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How to Achieve SOX Compliance in Your Organization

Here are some common misconceptions about the Sarbanes-Oxley Act of 2002:

  • “We are not a public company, why should we worry about SOX compliance?”
  • “Becoming and staying SOX compliant is very costly; we can’t afford that right now.”loo
  • “All of those internal controls only get in the way of running our business.”

Over the years, the experts at Ravix Group have heard similar comments and more from some very well-meaning people. But the truth is, they are all misguided. Fortunately, our outsourced accounting and bookkeeping services include preparation for SOX compliance. Just don’t wait until the last minute or you could delay your Initial Public Offering.

Startups Need to Plan for SOX Compliance on Day One

Waiting until your company goes through an IPO to start working on SOX compliance is not only impractical, but it can also lead to much a greater expense after the IPO. Well-designed internal controls should not be a hindrance to running the business. And having the correct number of internal controls is not very costly. Let our experts help you build best practices and establish the right accounting leadership.

Many of our consultants have Big 4 auditing and private industry accounting experience. Over the years, they have learned the importance of well-designed, right-sized internal controls. Our fractional accounting services for startups includes resources to guide your journey to SOX compliance.

Knowing How To Implement Controls the Right Way

Running a business without internal controls may invite people to try to get away with fraud. It has often been said that “padlocks only keep honest people honest. The thieves are not going to stop because of the lock.” It can be similarly said that internal controls will not prevent fraud, but they will deter honest people from taking a risk.

There are two key points to remember when putting internal controls in place.

  • You don’t need any ‘extra’ internal controls (i.e. enough is enough)
  • Controls should support your business model – not interfere with it or slow it down.

SOX compliance is no longer a new thing, but professionals are still trying to figure out what it requires and how to do it. Partnering with an outsourced controller services provider with public company experience can help you  implement the right controls to protect your business without slowing it down.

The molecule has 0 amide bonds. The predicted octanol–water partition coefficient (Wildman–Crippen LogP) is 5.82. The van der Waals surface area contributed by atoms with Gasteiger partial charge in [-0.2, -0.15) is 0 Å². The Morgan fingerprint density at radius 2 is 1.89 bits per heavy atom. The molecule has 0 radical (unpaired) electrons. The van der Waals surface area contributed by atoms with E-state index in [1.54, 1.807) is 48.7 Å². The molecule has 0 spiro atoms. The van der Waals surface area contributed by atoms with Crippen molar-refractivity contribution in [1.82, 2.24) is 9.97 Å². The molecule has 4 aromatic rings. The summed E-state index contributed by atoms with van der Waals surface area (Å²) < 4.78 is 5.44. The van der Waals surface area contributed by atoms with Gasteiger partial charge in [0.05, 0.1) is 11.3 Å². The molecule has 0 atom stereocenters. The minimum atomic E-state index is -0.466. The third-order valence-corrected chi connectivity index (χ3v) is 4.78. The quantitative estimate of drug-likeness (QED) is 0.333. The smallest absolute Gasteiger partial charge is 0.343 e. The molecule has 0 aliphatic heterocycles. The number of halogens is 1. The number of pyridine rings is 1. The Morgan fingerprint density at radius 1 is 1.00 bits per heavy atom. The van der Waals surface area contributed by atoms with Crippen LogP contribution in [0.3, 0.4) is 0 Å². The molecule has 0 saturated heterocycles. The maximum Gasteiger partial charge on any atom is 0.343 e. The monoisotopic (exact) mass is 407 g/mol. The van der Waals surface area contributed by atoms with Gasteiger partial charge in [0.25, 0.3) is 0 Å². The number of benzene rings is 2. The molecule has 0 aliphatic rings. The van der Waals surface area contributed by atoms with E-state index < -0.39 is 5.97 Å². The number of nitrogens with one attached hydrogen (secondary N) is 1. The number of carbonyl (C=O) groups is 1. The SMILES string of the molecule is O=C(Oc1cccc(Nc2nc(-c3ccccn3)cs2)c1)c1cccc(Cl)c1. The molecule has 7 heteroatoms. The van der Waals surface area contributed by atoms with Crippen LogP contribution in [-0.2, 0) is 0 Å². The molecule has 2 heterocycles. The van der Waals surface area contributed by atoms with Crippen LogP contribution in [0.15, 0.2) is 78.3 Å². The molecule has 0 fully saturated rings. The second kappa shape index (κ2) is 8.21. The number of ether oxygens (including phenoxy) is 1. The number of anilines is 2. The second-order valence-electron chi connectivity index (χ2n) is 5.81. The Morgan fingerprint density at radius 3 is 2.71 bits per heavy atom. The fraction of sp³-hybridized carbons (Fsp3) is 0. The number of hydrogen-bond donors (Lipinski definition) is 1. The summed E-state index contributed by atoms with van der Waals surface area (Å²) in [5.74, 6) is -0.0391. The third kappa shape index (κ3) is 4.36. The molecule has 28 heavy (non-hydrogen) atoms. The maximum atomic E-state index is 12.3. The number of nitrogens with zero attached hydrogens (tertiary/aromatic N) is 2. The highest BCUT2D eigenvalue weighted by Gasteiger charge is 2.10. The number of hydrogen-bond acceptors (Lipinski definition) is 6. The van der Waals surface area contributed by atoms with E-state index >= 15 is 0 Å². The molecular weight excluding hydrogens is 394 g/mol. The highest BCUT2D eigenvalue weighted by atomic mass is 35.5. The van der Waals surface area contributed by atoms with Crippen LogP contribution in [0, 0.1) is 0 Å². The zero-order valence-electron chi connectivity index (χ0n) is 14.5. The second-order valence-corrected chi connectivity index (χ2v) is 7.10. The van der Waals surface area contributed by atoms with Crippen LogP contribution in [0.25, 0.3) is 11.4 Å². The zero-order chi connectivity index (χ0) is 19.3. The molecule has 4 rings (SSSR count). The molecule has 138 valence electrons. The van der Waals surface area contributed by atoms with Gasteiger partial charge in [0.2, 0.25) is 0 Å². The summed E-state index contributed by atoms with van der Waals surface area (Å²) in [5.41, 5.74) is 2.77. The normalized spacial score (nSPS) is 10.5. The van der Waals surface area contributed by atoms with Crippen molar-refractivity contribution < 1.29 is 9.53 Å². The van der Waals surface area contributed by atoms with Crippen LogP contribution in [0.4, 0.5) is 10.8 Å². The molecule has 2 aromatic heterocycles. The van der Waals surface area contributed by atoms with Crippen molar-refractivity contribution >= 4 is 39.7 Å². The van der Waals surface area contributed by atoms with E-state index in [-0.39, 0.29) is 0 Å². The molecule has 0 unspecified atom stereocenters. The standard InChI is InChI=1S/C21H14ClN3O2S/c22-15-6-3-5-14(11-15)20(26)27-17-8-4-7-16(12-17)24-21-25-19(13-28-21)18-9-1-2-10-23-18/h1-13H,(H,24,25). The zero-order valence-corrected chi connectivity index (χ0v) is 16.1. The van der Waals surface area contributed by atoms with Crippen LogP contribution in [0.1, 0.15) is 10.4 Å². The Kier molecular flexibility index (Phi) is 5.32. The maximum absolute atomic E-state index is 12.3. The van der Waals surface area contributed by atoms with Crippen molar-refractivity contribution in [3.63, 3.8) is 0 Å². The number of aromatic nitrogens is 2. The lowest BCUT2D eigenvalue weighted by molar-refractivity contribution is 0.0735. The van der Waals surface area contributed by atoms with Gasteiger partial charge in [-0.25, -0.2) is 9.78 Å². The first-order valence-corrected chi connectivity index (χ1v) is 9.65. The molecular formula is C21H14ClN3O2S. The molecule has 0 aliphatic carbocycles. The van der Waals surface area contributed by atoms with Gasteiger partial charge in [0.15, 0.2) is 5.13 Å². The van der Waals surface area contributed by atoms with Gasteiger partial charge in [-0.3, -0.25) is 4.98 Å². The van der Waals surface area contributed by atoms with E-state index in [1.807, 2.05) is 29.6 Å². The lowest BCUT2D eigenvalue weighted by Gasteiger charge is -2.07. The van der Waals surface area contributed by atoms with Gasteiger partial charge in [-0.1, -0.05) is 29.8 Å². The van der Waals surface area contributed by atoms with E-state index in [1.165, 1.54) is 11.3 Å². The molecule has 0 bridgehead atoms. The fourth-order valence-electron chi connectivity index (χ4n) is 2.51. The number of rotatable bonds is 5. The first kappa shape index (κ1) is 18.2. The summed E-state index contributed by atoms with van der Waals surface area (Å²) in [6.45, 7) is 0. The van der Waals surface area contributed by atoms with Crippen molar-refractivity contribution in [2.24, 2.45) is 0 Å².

Many companies begin earnestly, documenting all their internal controls and testing every one of them. This typically leads to an enormous amount of work for a relatively small company. While not every company uses this approach, many new companies can err on the side of doing too much. In this case, the PCAOB published guidance that companies should ‘right-size’ the number of controls. This number could vary from one company to the next as long as you could reasonably demonstrate that the company had enough controls to produce reliable and timely financial information. Over time, many companies have learned where the balance is, and don’t try to earn extra points by doing any more than necessary.

Case Study: Don’t Go Overboard on SOX Inventory Controls

It is common in companies that manufacture and sell tangible products to count their inventory every so often at the end of a period (at least quarterly). In the past, it was not unusual to stop all shipping and receiving activities for a period of time in order to complete this count. But for a company struggling to meet their revenue goals for a year, any stoppage of shipping products leads to a problem. So many of these companies have now learned how to perform this critical internal control without interfering with the shipments that need to go out.

What is the moral of the story? Internal controls should be designed so they do not interfere with running the business, whether in shipping products, delivering software, or automatically processing a credit card payment.

Develop a SOX Action Plan That Works for You

The following action plan results from a few simple questions:

  • Do you feel your company is the ‘Wild West’ with no controls?
  • Do you feel your company’s controls are constantly getting in your way?
  • What is the best way to implement controls without impeding business?

If you honestly consider these questions and are not happy with the answer, consider talking with a fractional accounting services firm like Ravix Group. We have people on our team that have extensive experience with setting up and documenting internal controls, making sure you have enough but not too many controls, and designing controls that fit your business model and help it run efficiently.

A Ravix Group fractional CFO can guide your startup through growing pains and get it ready for an IPO. Whether you are a public or a private enterprise, SOX regulations affect your company more than you think. Contact us online today or call 408 216 0656 to right-size your internal controls and nurture growth with smart accounting practices, including voluntary SOX compliance.

SOX Compliance: Everything You Need to Know in 2022 | tenfold (

Sarbanes–Oxley Act – Wikipedia